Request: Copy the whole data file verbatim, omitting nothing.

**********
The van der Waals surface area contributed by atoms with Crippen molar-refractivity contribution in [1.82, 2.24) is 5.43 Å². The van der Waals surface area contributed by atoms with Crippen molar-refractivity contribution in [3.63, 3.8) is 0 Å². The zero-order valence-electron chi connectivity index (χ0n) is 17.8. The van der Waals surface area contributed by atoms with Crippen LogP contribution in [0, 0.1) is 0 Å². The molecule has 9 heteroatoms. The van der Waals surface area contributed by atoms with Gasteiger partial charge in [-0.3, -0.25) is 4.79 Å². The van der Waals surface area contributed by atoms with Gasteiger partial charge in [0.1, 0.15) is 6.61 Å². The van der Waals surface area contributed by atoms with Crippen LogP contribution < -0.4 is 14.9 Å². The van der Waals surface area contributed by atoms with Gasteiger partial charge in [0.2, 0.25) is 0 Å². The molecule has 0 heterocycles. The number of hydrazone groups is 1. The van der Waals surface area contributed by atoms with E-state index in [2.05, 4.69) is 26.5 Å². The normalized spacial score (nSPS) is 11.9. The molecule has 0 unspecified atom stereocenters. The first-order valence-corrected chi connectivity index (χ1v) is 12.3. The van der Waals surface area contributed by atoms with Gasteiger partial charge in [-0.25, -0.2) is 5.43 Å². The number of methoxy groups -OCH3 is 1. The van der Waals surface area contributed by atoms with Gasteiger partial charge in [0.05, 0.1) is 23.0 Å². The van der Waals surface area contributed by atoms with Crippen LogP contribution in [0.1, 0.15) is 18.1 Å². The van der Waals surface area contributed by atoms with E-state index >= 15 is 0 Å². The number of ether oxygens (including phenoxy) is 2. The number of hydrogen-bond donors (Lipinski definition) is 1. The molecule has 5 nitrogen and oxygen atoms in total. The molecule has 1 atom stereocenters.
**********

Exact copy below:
The van der Waals surface area contributed by atoms with Crippen molar-refractivity contribution in [1.82, 2.24) is 5.43 Å². The van der Waals surface area contributed by atoms with Crippen molar-refractivity contribution in [3.63, 3.8) is 0 Å². The zero-order valence-electron chi connectivity index (χ0n) is 17.8. The van der Waals surface area contributed by atoms with Crippen LogP contribution in [0, 0.1) is 0 Å². The molecule has 9 heteroatoms. The van der Waals surface area contributed by atoms with Gasteiger partial charge in [-0.3, -0.25) is 4.79 Å². The van der Waals surface area contributed by atoms with Gasteiger partial charge in [0.1, 0.15) is 6.61 Å². The van der Waals surface area contributed by atoms with Crippen LogP contribution < -0.4 is 14.9 Å². The van der Waals surface area contributed by atoms with Gasteiger partial charge in [0.2, 0.25) is 0 Å². The molecule has 0 heterocycles. The number of hydrazone groups is 1. The van der Waals surface area contributed by atoms with E-state index in [2.05, 4.69) is 26.5 Å². The normalized spacial score (nSPS) is 11.9. The molecule has 0 unspecified atom stereocenters. The first-order valence-corrected chi connectivity index (χ1v) is 12.3. The van der Waals surface area contributed by atoms with Gasteiger partial charge in [-0.25, -0.2) is 5.43 Å². The number of methoxy groups -OCH3 is 1. The van der Waals surface area contributed by atoms with Gasteiger partial charge in [0.05, 0.1) is 23.0 Å². The van der Waals surface area contributed by atoms with Crippen LogP contribution in [0.1, 0.15) is 18.1 Å². The van der Waals surface area contributed by atoms with E-state index >= 15 is 0 Å². The number of ether oxygens (including phenoxy) is 2. The number of hydrogen-bond donors (Lipinski definition) is 1. The molecule has 5 nitrogen and oxygen atoms in total. The molecule has 1 atom stereocenters.